People in DeSantis’ home state of Florida as well as around the nation have voiced their protest to his actions. They claim that opposing AP African American Studies, the first time it has ever been offered, serves to make information about Black history and other similar fields harder to acquire precisely when it should be more accessible.
Since then, DeSantis’ proposals to hinder racial education have gone even further. In late January he announced his plans for higher education that include required courses on Western Civilization and a desire to “eliminate all DEI [Diversity, Equity, and Inclusion] and CRT bureaucracies.”
DeSantis is only the symptom of a deeper issue with how we frame Black history. It seems that many people’s understanding of Black history is limited to scant details about slavery, Rosa Parks refusing to move on the bus, and a line or two from King’s “I Have a Dream” speech. This is partly because we tend to think of Black history as an event rather than an ongoing pursuit.
Among the many reasons for our nation’s lack of Black history knowledge, once again—timing is everything.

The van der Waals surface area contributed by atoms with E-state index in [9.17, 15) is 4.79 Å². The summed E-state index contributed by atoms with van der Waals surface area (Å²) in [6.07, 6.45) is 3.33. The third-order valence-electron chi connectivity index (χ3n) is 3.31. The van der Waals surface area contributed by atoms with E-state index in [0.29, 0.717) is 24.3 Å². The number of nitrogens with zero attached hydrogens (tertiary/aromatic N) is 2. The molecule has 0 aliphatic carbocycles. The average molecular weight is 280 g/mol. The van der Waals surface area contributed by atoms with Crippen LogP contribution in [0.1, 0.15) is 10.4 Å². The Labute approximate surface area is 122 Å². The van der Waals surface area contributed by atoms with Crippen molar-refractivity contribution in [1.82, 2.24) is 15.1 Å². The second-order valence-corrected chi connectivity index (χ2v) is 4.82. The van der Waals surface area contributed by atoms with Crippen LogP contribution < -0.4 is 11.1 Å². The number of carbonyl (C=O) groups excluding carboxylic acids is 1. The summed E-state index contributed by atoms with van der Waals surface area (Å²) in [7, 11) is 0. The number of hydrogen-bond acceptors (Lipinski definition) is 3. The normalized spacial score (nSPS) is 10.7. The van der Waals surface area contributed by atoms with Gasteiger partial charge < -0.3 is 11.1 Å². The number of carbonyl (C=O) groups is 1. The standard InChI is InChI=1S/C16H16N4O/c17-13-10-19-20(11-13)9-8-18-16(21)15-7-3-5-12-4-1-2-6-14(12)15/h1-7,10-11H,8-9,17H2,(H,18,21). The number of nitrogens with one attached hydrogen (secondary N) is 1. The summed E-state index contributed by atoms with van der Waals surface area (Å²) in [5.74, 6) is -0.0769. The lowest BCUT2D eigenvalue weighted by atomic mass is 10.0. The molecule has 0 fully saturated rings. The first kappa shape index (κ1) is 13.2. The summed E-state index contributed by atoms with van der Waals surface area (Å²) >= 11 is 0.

Black history cannot be reduced to a set of historical tidbits posted on social media for 30 days. We do a disservice to Black history when we view it as a set of isolated facts rather than as a complex and interwoven series of stories sewn into the diverse tapestry of lives in this land. At its best, Black history is a way of thinking about ourselves and the world in a more inclusive and equitable manner.
Black history teaches us to examine life from the perspective of the marginalized and oppressed. It teaches us about survivors, resisters, and creators. Black history develops a mindset that is always asking, “Who is missing? Whose voices need to be heard?”